The auditor should obtain a copy of the company’s inventory provisioning policy and critically evaluate it with a specific focus on investigating the provision related to the obsolete inventory. The evaluation of the company’s provision policy should cover clauses relating to non-food items and general merchandise and analyse the basis used by the group to record and report obsolete inventory in its financial books. The impact of seasonality on inventory should also be evaluated. The analysis of the company’s inventory provision policy should be accompanied by the verification of the methodology used in the company’s inventory management system for recording inventory value. The auditor should use data analytics to analyse the trends of the company’s inventory usage and identify any unusual observations. The adequacy of the inventory provision should be checked by calculating it based on the assumptions used by the company. Moreover, the historical data pertaining to the recording of obsolete inventory write-offs should be analysed and compared with the current year data. It will assist in examining the current level of provisioning by the company and highlight any significant changes in its company’s policy and procedures.

Inventory Recording

Inventory recording should be analysed by performing the cut-off analysis that involves halting any delivery in and out of the company’s warehouses and physically counting its inventory. The contracts with the company’s suppliers must be analysed, and vendors should be communicated to verify the information shared by the management. Moreover, the company’s policy to record inventory at the lower of cost or fair value should be tested by comparing the recorded costs of selected inventory items to their market prices. It will determine the accuracy of the fair value approach and methodology used for recording inventory and also assess whether the difference in its value remains within the threshold prescribed by the company (Knechel & Salterio 2017). Furthermore, the auditor can hire an independent surveyor to collect and analyse the market values of the group’s inventory in international markets excluding the UK.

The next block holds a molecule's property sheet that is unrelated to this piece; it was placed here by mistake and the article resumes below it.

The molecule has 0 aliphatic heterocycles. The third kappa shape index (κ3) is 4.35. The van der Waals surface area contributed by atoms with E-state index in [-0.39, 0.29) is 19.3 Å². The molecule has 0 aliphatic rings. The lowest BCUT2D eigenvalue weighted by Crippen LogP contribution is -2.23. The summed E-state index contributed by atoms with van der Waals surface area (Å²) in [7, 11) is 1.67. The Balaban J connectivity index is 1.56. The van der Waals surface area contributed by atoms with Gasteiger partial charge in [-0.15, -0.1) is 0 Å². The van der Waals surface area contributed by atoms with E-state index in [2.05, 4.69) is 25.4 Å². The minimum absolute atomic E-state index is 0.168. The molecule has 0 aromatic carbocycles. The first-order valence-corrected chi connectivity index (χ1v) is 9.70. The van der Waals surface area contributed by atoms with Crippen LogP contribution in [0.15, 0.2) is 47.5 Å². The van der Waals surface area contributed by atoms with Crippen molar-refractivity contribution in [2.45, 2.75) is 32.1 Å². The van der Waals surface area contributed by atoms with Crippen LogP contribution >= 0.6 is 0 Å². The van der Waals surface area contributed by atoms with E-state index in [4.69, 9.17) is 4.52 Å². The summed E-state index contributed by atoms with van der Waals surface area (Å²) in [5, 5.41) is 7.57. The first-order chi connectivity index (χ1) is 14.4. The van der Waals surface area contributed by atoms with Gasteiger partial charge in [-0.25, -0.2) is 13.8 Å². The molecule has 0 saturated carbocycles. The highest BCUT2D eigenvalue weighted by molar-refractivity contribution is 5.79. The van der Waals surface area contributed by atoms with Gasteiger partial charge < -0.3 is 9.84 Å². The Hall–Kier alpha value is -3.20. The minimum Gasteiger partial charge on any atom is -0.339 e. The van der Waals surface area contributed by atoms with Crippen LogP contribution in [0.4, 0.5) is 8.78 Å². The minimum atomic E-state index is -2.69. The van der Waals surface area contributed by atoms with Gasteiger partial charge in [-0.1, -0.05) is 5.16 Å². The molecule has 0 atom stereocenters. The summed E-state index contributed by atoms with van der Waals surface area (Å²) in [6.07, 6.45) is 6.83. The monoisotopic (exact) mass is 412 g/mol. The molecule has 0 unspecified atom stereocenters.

Store Impairment

Another significant risk identified in this report is related to the impairment of the group’s stores’ value. In this section, two substantive audit procedures are prescribed for evaluating store impairment risk and its impact on the company’s financial position.

Policy Review

The auditor should review the company’s policy and controls over the impairment review processes. It is required to determine the appropriateness of the company’s methodology for determining annual impairment charges and reversals. This is an accounting area where professional judgement plays an important role. Therefore, the auditor needs to evaluate whether the company uses reasonable judgement for determining the value of its cash-generating units depending on their performance or not. The group’s compliance with the requirements of IAS 36 Impairment of Assets will be checked to ensure that its model supports the integrity and completeness of financial reporting.

Sensitivity Analysis

The auditor should perform a sensitivity analysis by changing the values of growth rates and discount rates used for calculating the impaired value of assets. Moreover, this analysis should also compare the firm’s asset values with others in the market to assess whether the determination of fair value is appropriate or not (AICPA 2018). Furthermore, the auditor can hire an independent surveyor to collect and analyse the market values of the group’s physical assets in other markets.

Reference List

AICPA 2018, Audit risk alert: general accounting and auditing developments 2018/19, John Wiley & Sons, Hoboken.

Butler, S 2015, , Web.

Knechel, WR & Salterio SE 2017, Auditing: assurance and risk, Taylor & Francis, New York.

2018, Web.

Tidrick, DE & Prentice, RA 2017, Wiley CPAexcel exam review April 2017 study guide: auditing and attestation, John Wiley & Sons, Hoboken.